This clinic is designed to assist the modern band director in avoiding some of the pitfalls in our profession. Although the clinic is designed for the young teacher, many veteran educators often find the reminders of some of the same issues to be quite helpful.


Building Blocks Toward a Successful and Comprehensive Band Program

Teacher

This clinic is designed to assist with the development of a successful and comprehensive school band program with emphasis placed on excellence in leadership, marching band, concert band, private instruction, jazz studies, indoor color guard, percussion studies, musical programming, comprehensive musicianship, music theory, music history, performances at conferences, major parades, band boosters and the need for thoughtful performances and travel.


Building Your Band's Tone Quality

Teacher

School band directors are charged with developing a band’s tone quality. Far to many teachers rely of private instruction or sheer talent to create tone quality. Others are not able to go beyond the sheer mechanics of notes and rhythms. Rehearsal techniques such as long tones, lyrical playing, chorales, balance and blend exercises at various tessituras will be explored. Discussions also to be centered on a “Private Lesson Approach to Teaching the Full Band.”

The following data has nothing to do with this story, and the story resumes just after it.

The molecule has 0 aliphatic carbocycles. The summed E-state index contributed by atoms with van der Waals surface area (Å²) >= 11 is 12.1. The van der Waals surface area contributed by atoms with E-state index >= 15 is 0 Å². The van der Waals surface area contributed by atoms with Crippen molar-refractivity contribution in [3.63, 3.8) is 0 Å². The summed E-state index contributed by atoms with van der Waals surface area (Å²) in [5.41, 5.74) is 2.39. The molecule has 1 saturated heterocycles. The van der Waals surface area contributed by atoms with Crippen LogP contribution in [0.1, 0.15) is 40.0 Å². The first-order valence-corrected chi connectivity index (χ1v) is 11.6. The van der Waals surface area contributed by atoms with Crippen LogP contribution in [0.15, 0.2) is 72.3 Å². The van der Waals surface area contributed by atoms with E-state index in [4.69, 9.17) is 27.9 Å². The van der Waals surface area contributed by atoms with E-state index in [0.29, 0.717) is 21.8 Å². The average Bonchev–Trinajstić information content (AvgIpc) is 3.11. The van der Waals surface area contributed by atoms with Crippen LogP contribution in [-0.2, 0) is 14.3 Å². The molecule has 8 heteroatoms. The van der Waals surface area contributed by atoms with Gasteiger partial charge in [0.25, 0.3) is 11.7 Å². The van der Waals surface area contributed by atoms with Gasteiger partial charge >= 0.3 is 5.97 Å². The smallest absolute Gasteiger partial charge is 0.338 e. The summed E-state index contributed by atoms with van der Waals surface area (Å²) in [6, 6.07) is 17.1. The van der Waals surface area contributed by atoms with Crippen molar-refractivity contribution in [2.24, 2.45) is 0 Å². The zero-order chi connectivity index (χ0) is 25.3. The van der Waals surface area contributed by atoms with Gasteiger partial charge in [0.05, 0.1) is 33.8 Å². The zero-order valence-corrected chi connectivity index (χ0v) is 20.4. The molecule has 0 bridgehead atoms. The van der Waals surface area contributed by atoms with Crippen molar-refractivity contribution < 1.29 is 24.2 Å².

Inside or Outside: It's all about quality

Teacher

This clinic is intended to identify strategies, exercises and be a philosophical discussion on creating and building a quality sound from individuals within your ensemble, which is at the cornerstone of the development of a high quality ensemble sound. Discussions to include: development of breathing techniques, timbre and color, consistency of embouchure, range building and volume contrast exercises necessary for the training of all aspects of playing.


The Non-Negotiables of Superior Rehearsals

Teacher

This clinic describes the hallmarks of the teacher’s classroom that must never be compromised. Learning readiness, the need for a strong fundamentals program, maintaining a high level of student attention span, teacher enthusiasm, respecting the student, developing attention to details, pedagogical structure and the development of comprehensive musical skills will be discussed.